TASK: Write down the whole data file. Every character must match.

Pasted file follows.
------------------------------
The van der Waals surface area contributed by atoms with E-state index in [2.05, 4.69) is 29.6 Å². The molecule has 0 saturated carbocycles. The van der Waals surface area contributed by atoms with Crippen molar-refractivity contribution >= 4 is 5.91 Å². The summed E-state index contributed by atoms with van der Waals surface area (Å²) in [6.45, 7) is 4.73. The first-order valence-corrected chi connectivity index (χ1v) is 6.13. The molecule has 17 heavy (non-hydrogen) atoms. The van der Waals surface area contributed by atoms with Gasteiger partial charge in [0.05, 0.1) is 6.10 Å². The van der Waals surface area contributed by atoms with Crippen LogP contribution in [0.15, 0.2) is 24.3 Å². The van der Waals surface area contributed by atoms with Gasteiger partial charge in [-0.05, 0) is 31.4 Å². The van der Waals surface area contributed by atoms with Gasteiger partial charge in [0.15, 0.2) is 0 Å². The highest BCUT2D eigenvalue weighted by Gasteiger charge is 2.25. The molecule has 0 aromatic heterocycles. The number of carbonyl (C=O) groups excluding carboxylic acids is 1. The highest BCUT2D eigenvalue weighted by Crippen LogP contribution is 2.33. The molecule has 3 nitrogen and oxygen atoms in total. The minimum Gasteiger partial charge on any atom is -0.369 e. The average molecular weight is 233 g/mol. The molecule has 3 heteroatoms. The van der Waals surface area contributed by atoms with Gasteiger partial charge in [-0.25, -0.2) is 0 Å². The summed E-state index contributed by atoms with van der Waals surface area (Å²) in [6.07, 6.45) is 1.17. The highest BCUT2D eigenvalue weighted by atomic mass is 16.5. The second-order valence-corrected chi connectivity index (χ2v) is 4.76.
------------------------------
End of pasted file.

The van der Waals surface area contributed by atoms with E-state index in [2.05, 4.69) is 29.6 Å². The molecule has 0 saturated carbocycles. The van der Waals surface area contributed by atoms with Crippen molar-refractivity contribution >= 4 is 5.91 Å². The summed E-state index contributed by atoms with van der Waals surface area (Å²) in [6.45, 7) is 4.73. The first-order valence-corrected chi connectivity index (χ1v) is 6.13. The molecule has 17 heavy (non-hydrogen) atoms. The van der Waals surface area contributed by atoms with Gasteiger partial charge in [0.05, 0.1) is 6.10 Å². The van der Waals surface area contributed by atoms with Crippen LogP contribution in [0.15, 0.2) is 24.3 Å². The van der Waals surface area contributed by atoms with Gasteiger partial charge in [-0.05, 0) is 31.4 Å². The van der Waals surface area contributed by atoms with Gasteiger partial charge in [0.15, 0.2) is 0 Å². The highest BCUT2D eigenvalue weighted by Gasteiger charge is 2.25. The molecule has 0 aromatic heterocycles. The number of carbonyl (C=O) groups excluding carboxylic acids is 1. The highest BCUT2D eigenvalue weighted by Crippen LogP contribution is 2.33. The molecule has 3 nitrogen and oxygen atoms in total. The minimum Gasteiger partial charge on any atom is -0.369 e. The average molecular weight is 233 g/mol. The molecule has 3 heteroatoms. The van der Waals surface area contributed by atoms with Gasteiger partial charge in [-0.25, -0.2) is 0 Å². The summed E-state index contributed by atoms with van der Waals surface area (Å²) in [6.07, 6.45) is 1.17. The highest BCUT2D eigenvalue weighted by atomic mass is 16.5. The second-order valence-corrected chi connectivity index (χ2v) is 4.76.